Quickly in Place
“The next time I heard “Finlandia” was at Folke’s funeral.”
More can read about Åge Lundström in a reference entry in “Who is it: Swedish biographical manual” from 1969. Together with all his military promotions and prizes won in both the Olympic Games and Swedish championships, is a short sentence – “stabsch hos greve F Bernadotte i Palestina (48)”.
When the first ceasefire was negotiated in Palestine and entered into force on 11 June 1948, Folke Bernadotte recognised the need to quickly install an observer force that, once in place out in the field, could monitor that the conditions of the ceasefire were being met. From Sweden, he requested five Swedish officers who, together with 63 observers from the United States, France and Belgium would be deployed around Palestine. The Swede Thord Bonde was appointed Chief of Staff. The first ceasefire was decided on was to last for a month, and after that month, new hostilities broke out. The observer’s mission was concluded as the ceasefire ended and they were evacuated.
On 15 July, a new ceasefire enters into force and with experience from the first ceasefire and with slightly better timing, an observer force is now set up, which will amount to some 300 observers a month or so later on. Major General Åge Lundström is asked by his old companion from the cavalry, Folke Bernadotte, if he wants to undertake the mission as Chief of Staff for the new force. What Åge Lundström cannot possibly imagine is that the mission and the journey down to Palestine will change his life in a very tragic way.
In his memoirs, Åge Lundström himself describes how he carried out a reconnaissance of the Government House building in Jerusalem in mid-September. Whether to move the mediation effort’s headquarters from Rhodes to Jerusalem was under discussion before the autumn and Government House was an option. Lundström encountered major problems in moving the headquarters to Government House since the infrastructure, water supply and heating would be difficult to maintain at an acceptable level. The strategically exposed location of the building was described by Lundström on a visit to the Israeli military governor Dr Joseph. During the visit, Dr Joseph also used to play a piece of music on his impressive gramophone player. Lundström writes in his memoirs “It was an excellent recording of Sibelius’ “Finlandia”. The next time I heard “Finlandia” was at Folke’s funeral”.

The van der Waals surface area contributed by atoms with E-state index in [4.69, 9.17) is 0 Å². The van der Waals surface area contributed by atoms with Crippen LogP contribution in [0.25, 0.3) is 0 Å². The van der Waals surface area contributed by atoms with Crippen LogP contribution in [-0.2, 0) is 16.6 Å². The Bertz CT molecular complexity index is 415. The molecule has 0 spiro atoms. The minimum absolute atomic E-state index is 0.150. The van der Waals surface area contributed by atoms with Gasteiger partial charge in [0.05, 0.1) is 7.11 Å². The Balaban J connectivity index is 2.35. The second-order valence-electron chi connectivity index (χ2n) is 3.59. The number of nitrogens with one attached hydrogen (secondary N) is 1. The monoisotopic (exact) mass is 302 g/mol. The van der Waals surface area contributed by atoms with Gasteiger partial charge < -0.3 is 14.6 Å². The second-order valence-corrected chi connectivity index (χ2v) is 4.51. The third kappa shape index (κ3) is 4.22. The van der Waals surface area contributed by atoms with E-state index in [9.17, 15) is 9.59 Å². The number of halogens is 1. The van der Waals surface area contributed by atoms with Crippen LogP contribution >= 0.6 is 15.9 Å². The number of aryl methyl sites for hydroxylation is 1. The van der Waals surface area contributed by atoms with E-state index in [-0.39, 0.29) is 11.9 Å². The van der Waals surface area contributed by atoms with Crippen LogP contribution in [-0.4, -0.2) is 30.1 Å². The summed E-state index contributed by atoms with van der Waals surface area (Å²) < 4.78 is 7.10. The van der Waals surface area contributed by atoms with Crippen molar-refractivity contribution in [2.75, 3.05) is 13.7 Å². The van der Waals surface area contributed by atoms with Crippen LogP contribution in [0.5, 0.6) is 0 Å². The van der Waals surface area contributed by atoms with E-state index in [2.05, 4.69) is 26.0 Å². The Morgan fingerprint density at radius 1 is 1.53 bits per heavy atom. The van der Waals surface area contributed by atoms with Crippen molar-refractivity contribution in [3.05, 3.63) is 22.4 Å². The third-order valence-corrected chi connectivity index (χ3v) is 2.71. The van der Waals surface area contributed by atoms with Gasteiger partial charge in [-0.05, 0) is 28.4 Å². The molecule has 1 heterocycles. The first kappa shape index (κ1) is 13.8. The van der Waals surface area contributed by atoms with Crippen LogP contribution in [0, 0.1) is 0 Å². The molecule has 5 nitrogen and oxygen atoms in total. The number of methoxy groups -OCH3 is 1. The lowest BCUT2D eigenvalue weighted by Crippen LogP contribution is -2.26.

Folke Bernadotte nevertheless decides that a further reconnaissance shall take place to Government House and on 17 September he departs with a number of officers. Bernadotte takes his place on the right-hand side of the rear seat in Lundström’s car, in the middle is the French officer André Sérot and on the left-hand side is Åge Lundström himself. On the way back from Government House, the vehicle column is suddenly stopped and a number of would-be assassins run out. One of them points in his sub-machine gun through the window of the car where Bernadotte, Sérot and Lundström are sitting and he discharges a large number of shots. The French officer André Sérot dies immediately, while Folke Bernadotte is driven at high speed to the nearest hospital. Lundström follows into the hospital and helps Bernadotte off with his shirt before hospital staff take over. Lundström asks the doctor – “Can’t you do anything?” The doctor replies – “It’s too late”.
In the days after the murder the assassins announce that they regret the death of Colonel Sérot. It was said that he was killed by mistake, and in fact, in addition to Bernadotte, they had intended to murder his Swedish Chief of Staff, Åge Lundström.